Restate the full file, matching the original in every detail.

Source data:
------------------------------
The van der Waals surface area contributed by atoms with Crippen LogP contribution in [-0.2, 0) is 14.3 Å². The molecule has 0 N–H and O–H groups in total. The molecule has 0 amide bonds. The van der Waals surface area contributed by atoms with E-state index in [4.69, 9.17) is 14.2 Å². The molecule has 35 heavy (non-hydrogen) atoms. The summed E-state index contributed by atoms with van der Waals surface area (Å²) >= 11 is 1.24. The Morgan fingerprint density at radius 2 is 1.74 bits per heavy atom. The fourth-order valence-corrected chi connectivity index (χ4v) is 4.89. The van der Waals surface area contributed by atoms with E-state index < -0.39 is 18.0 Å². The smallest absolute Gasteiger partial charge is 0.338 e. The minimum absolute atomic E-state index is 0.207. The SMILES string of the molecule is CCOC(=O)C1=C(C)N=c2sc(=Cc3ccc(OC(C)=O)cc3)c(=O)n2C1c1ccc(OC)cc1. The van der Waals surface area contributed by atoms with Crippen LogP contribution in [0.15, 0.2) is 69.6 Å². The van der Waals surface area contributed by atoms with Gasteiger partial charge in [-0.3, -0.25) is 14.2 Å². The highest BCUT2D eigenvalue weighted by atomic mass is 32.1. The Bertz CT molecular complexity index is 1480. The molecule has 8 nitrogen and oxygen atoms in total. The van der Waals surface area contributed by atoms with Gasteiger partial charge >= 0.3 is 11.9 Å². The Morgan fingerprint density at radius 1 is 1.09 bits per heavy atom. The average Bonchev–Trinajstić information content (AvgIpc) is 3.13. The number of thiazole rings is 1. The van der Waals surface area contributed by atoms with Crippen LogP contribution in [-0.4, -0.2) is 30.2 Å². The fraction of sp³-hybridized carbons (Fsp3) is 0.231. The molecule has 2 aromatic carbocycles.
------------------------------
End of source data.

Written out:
The van der Waals surface area contributed by atoms with Crippen LogP contribution in [-0.2, 0) is 14.3 Å². The molecule has 0 N–H and O–H groups in total. The molecule has 0 amide bonds. The van der Waals surface area contributed by atoms with E-state index in [4.69, 9.17) is 14.2 Å². The molecule has 35 heavy (non-hydrogen) atoms. The summed E-state index contributed by atoms with van der Waals surface area (Å²) >= 11 is 1.24. The Morgan fingerprint density at radius 2 is 1.74 bits per heavy atom. The fourth-order valence-corrected chi connectivity index (χ4v) is 4.89. The van der Waals surface area contributed by atoms with E-state index < -0.39 is 18.0 Å². The smallest absolute Gasteiger partial charge is 0.338 e. The minimum absolute atomic E-state index is 0.207. The SMILES string of the molecule is CCOC(=O)C1=C(C)N=c2sc(=Cc3ccc(OC(C)=O)cc3)c(=O)n2C1c1ccc(OC)cc1. The van der Waals surface area contributed by atoms with Crippen LogP contribution in [0.15, 0.2) is 69.6 Å². The van der Waals surface area contributed by atoms with Gasteiger partial charge in [-0.3, -0.25) is 14.2 Å². The highest BCUT2D eigenvalue weighted by atomic mass is 32.1. The Bertz CT molecular complexity index is 1480. The molecule has 8 nitrogen and oxygen atoms in total. The van der Waals surface area contributed by atoms with Gasteiger partial charge >= 0.3 is 11.9 Å². The Morgan fingerprint density at radius 1 is 1.09 bits per heavy atom. The average Bonchev–Trinajstić information content (AvgIpc) is 3.13. The number of thiazole rings is 1. The van der Waals surface area contributed by atoms with Crippen LogP contribution in [-0.4, -0.2) is 30.2 Å². The fraction of sp³-hybridized carbons (Fsp3) is 0.231. The molecule has 2 aromatic carbocycles.